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Digital Transformation in Healthcare and the Pharmaceutical Industry (CXOTalk #255)

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What does digital transformation mean for drug companies? Milind Kamkolkar, Chief Data Officer at Sanofi, speaks with CXOTalk co-hosts Richie Etwaru and Michael Krigsman about innovation and changes in the pharmaceutical industry.

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Sanofi is a company focused on empowering lives through human health. As CDO, Kamkolkar focuses on driving and transforming Sanofi from data generation to an insights generating organization where data is a monetizable asset class on par with product and shareholder value. Kamkolkar is also a featured speaker and thought leader in Digital Health, AI & Big Data; Honorary Lecturer for physician entrepreneurship at BartsX; Faculty at Exponential Medicine; and Special Advisor to the UN Global Sustainability program.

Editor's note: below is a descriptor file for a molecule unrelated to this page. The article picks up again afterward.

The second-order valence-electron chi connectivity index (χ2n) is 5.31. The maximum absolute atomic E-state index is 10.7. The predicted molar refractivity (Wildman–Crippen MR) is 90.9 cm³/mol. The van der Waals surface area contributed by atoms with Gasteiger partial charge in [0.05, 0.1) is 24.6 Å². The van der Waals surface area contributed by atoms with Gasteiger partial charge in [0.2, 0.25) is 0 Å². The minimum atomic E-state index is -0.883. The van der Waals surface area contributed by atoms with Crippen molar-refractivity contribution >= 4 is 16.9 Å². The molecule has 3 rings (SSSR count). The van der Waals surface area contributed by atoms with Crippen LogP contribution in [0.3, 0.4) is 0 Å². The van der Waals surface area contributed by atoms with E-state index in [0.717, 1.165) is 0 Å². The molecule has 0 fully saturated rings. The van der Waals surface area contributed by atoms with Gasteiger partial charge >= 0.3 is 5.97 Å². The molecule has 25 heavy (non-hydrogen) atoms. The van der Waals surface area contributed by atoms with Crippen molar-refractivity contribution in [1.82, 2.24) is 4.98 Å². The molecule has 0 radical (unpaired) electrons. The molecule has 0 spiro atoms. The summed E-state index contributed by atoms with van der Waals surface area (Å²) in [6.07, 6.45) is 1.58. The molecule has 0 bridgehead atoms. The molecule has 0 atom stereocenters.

Etwaru is Chief Digital Officer at QuintilesIMS, helping bridge the innovation and efficiency gap for healthcare stakeholders and life sciences customers using analytics and technology. He’s a former CDO at IMS Health, a frequent keynote speaker at leading tech-related events and forums, a serial entrepreneur, an author, a former Clinton Global Initiative delegate, and currently serves as a board member for multiple not-for-profit organizations.

From the transcript:

Michael Krigsman:

(05:00) What are we actually speaking about and how does this relate to the broader changes that are going on regarding healthcare and ultimately, the impact on healthcare for people? For patients?

Richie Etwaru: